A political speech is a type of public speech; public speeches are usually prepared with the intentions of informing, influencing or entertaining an audience. The main purposes of a political speech are to transmit information among others, motivating people to act either for or against something or to tell a story. A good orator should be able to change people’s emotions and keep the audiences interest. For my language study I am analysing David Cameron’s speech to his campaigners in Brighton before the election 2010 because I thought it would be an interesting topic as it is in current news.
Firstly, David Cameron’s excessive use of pauses is interesting. They seem to be the most used technique in the transcript, for instance David Cameron says ‘we’ve got the ambition (1) to make this country great again (2) and as you go out there (1)’ this shows that there are a lot of long pauses in just one utterance, a pause can sometimes be just a hesitation but in political speech is it more likely to be deliberate.
It is an interesting technique because when the orator has paused, even if only for a second, it gives the audience a chance to reflect on what has been said and interpret the information said across in their own way. However, many people may not realise that whilst letting the utterance play on the audience minds it also gives the speaker the chance to develop and prepare in his head how he will express his next point to the crowd, the longer pauses in this particular transcript seem to be after every main point so the crowd will remember those points in particular when they come to vote.
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Secondly, David Cameron uses pragmatic phrases in his speech such as “when we get knocked down we don’t roll over and die we get up and fight (1)” pragmatic phrases are common in political speeches to create humour or to give what is being said a second interpretation, some people make take this point literally and think about the current wars in Afghanistan but others may think of it as a personal comment made directly to them to tell them that they should never give up on what they believe in and that they should always be determined.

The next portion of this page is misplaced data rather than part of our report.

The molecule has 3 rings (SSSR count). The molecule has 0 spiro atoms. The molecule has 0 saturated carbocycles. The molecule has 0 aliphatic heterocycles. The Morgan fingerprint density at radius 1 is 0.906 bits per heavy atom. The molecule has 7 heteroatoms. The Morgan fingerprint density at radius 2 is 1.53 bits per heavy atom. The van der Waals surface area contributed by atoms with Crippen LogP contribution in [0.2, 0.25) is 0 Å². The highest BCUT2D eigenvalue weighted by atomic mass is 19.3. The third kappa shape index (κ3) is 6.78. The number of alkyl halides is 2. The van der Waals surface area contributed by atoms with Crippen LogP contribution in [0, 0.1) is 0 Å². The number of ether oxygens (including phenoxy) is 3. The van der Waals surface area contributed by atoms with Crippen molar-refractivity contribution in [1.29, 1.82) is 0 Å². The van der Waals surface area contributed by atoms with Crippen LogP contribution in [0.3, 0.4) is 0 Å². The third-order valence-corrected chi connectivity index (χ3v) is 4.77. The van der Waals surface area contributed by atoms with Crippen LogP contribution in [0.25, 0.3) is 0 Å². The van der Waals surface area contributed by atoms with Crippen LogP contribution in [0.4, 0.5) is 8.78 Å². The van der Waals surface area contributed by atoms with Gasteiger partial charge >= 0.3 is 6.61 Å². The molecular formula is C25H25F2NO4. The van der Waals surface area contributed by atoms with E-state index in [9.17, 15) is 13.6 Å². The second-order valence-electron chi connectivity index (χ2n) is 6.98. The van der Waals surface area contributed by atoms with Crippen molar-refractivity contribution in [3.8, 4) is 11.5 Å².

The purpose of the pragmatic phrase in this particular speech is probably to make the audience relate to the points being made and think that they can relate to the orator themselves. Another intriguing technique is the use of repetition in this speech, “another day we’re not gripping our problems (1) another day we are wasting our opportunities (1) another day when this country is not being all that it could be (2)” repetition in this utterance is powerful because it gives the speech more drama and make more of an impact and stick in the audiences minds for when it is really needed, at the polling station.
The orator might choose to use repetition to make the speech easier to remember if he does not want to seem like he is reading off a sheet because a good orator needs to at least try and look like he is delivering it naturally because that is what the audience would want. Also, in the transcript quote above the main points are emphasised, words that are emphasised are more likely to be remembered because they are spoken louder and clear than all the others. .
In political speeches, language is affected because it is slowed right down and is spoken more precisely, because in theory, a speech is a performance and you would want people to listen and not think, boring! A political speech is prepared, but that does not mean that the audience does not want a natural delivery, they would not want any false starts, that are seen in normal face-to-face conversations, because that would make the audience lose confidence in the speaker, also there is no slang unless that is the way the speaker wants to put the speech across.
Generally, in political speeches politicians tend to use words that the audience don’t really understand, the audience might not like this because they feel that politicians’ should talk in a way that every educational ability can understand and try not to diverge away from them, however that’s what is so interesting in this speech is the lack of political jargon, i would have thought there would have been a lot.
However, i realise that the orator may not want to speak in political jargon because he may want to act like one of the public and speak in a way they are more likely to understand because if the audience understands the pitch they are more likely to vote for the one they actually know what was said. The delivery of a speech welcomes peoples own interpretations and opinions, and politics is all about opinions.
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